Rep. Paul Kanjorski, D-Pa., followed through on an earlier announcement Thursday and introduced a bill that would set up an Office of Insurance Information inside the U.S. Treasury Department.
The bill, H.R. 5840, would create the Insurance Information Act of 2008.
In addition to gathering data, the new OII would provide advice and expertise on insurance regulation for the Executive Branch and for Congress Kanjorski says.
The OII also would report to Congress every 2 years, establish federal policy on international insurance matters, and ensure that state insurance laws remain consistent with federal policy when the federal government negotiates international trade agreements.
The bill also would also establish an advisory council to advise the head of the OII. Council members would include state regulators, consumer group representatives and representatives of other insurance industry organizations.
Kanjorski is chairman of the House Financial Service Committee’s Capital Markets Subcommittee.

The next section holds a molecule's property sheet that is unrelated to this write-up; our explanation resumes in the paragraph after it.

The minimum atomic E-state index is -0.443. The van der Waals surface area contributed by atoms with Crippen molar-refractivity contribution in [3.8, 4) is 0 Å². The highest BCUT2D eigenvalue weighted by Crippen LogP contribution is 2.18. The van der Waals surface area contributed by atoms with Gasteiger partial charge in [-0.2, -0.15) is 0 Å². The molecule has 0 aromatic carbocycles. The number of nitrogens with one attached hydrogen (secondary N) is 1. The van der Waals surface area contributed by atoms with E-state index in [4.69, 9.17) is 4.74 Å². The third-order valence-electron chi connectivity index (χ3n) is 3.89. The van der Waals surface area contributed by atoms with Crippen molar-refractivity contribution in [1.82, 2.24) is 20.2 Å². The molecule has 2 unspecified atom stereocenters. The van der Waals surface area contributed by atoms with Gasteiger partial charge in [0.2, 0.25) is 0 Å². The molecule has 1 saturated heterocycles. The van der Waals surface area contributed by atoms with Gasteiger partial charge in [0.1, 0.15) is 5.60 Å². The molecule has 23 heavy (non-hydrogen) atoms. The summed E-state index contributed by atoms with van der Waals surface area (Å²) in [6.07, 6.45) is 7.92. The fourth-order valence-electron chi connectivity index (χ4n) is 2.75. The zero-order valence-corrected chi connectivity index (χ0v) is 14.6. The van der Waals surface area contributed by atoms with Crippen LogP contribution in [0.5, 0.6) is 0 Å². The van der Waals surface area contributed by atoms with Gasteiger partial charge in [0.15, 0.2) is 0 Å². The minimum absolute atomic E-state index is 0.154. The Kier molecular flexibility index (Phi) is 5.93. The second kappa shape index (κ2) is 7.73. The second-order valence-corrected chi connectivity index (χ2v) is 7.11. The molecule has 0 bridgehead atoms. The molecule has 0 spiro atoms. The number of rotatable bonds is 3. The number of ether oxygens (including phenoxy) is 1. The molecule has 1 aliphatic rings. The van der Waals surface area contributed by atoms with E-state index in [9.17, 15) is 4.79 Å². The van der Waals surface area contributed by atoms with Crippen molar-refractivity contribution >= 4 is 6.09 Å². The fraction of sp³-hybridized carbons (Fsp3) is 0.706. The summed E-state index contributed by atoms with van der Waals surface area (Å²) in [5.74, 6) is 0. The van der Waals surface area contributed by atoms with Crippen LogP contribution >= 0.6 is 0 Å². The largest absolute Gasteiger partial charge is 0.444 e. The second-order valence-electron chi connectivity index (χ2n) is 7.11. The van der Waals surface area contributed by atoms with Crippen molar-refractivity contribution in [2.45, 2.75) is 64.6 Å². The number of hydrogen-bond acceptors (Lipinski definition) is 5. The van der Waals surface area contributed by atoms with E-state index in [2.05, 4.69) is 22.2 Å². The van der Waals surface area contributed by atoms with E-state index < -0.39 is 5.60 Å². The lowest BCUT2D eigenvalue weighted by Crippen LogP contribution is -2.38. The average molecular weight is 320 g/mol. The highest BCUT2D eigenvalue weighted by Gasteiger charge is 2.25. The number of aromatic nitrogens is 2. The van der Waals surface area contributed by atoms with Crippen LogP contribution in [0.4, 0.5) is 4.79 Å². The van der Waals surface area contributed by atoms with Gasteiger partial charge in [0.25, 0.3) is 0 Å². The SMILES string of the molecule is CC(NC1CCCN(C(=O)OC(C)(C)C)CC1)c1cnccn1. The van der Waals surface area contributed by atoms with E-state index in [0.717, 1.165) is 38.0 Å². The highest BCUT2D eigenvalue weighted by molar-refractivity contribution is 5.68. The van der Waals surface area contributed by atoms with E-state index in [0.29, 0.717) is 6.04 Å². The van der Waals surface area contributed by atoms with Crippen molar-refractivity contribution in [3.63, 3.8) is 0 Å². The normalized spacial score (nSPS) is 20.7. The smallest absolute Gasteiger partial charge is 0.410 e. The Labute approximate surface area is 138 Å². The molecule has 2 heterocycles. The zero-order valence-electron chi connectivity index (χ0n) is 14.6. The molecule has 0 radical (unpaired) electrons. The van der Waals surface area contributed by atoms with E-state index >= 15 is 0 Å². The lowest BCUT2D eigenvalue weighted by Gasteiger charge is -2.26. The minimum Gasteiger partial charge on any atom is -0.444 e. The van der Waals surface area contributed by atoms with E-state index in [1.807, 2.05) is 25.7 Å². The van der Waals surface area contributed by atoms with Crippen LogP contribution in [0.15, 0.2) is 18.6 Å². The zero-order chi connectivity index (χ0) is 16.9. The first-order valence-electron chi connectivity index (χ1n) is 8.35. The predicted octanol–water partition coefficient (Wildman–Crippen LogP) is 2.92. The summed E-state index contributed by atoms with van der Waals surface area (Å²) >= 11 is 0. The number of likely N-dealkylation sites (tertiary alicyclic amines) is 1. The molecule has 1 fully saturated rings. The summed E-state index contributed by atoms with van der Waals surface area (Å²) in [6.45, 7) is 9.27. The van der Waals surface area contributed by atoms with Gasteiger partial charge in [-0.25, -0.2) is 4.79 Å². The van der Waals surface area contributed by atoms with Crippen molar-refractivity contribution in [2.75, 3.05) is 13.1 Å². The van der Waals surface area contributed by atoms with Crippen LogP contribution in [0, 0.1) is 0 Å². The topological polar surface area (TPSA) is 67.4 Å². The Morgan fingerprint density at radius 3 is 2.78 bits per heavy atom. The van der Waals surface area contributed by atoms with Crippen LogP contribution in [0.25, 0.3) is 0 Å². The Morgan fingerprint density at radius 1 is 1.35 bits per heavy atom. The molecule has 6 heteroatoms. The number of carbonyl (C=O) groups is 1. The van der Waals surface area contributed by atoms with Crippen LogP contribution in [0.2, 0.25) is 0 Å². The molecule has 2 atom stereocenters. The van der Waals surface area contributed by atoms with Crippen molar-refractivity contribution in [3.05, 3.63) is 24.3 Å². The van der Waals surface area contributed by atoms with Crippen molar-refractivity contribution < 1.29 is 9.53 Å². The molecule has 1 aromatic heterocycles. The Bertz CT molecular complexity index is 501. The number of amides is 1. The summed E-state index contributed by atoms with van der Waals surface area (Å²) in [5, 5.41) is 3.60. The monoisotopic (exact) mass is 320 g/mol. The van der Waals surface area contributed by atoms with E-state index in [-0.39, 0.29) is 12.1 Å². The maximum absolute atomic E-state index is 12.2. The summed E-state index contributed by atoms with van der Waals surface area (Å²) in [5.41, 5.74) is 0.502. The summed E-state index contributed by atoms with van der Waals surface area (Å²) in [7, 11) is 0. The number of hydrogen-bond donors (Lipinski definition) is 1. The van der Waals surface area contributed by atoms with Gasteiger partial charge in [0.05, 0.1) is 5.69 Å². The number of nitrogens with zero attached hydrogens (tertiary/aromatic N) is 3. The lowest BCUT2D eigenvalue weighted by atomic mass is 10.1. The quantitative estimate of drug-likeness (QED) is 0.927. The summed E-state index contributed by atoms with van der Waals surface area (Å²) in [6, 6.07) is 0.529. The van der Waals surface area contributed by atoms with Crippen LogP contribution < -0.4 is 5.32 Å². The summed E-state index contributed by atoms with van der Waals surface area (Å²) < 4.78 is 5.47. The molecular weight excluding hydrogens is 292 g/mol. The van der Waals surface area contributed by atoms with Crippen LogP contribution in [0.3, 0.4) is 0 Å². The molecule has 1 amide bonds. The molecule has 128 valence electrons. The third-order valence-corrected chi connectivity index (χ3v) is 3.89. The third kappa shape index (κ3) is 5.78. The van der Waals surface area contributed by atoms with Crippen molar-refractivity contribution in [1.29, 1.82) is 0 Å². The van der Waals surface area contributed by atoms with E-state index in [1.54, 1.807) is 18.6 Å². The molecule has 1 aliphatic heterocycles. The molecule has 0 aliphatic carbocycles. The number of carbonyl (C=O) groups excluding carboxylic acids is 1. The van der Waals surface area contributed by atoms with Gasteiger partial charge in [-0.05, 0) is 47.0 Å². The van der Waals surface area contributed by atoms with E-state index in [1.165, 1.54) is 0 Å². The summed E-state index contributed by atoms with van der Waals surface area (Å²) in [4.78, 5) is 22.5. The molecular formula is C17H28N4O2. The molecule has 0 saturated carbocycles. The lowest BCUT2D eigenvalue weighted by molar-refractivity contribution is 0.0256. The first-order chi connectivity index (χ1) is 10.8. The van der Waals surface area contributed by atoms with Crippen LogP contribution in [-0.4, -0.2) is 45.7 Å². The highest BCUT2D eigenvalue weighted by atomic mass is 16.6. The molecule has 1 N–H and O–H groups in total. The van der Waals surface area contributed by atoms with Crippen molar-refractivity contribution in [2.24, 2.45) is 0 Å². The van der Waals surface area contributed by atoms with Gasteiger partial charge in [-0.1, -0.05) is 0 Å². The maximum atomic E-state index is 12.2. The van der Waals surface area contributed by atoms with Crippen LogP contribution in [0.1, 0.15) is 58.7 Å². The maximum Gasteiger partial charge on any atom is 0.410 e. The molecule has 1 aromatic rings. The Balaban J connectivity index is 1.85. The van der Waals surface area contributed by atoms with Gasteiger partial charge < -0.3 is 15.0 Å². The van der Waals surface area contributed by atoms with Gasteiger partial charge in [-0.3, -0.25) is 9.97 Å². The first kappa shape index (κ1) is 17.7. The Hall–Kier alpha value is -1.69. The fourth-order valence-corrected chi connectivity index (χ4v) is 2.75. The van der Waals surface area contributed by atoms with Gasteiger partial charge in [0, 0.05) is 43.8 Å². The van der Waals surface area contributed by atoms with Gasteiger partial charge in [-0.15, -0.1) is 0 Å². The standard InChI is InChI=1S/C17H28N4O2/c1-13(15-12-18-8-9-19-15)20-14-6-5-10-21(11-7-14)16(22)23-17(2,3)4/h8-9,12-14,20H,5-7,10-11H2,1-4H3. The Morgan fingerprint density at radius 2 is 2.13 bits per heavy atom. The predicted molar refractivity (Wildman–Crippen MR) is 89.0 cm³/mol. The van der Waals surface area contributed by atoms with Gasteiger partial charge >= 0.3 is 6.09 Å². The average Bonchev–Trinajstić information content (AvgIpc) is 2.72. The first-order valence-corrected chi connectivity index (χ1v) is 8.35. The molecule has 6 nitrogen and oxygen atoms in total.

Kanjorski has recruited 4 members members of the House Financial Services Committee to serve as original bill co-sponsors. The original co-sponsors are Rep. Deborah Pryce, R-Ohio; Rep. Ed Royce, R-Calif.; Rep. Melissa L. Bean, D-Ill.; and Rep. Dennis Moore, D-Kan.
The American Council of Life Insurers, Washington, says it will support H.R. 5840.
ACLI President Frank Keating says the the ACLI is encouraged by Kanjorski’s decision to introduce the bill.
Kanjorski has “long recognized that while the current system has served the nation admirably for more than a century, reform is long overdue and must be achieved if the United States is to maintain its global leadership in financial services,” Keating says in a statement.
The ACLI remains committed to passage of legislation giving insurers the option of choosing between state and federal regulation, but the new bill is also important, Keating says.
Keating singles out one section of H.R. 5840, which would authorize the Treasury Department to work with the U.S. Trade Representative to coordinate an insurance industry competitiveness strategy, for praise.
“The insurance marketplace is global in scope,” Keating says.
Today, the U.S. insurance industry’s lack of federal regulatory expertise is starting to cause friction with other nations, Keating says.
Pryce, one of the co-sponsors, also is emphasizing the importance of the trade implications of the bill.
“The current state structure of our insurance industry offers many advantages, but it often impedes and complicates our ability to compete in the global marketplace,” Pryce says. “To remove this competitive disadvantage, one voice is needed to advocate for America’s insurance interests.”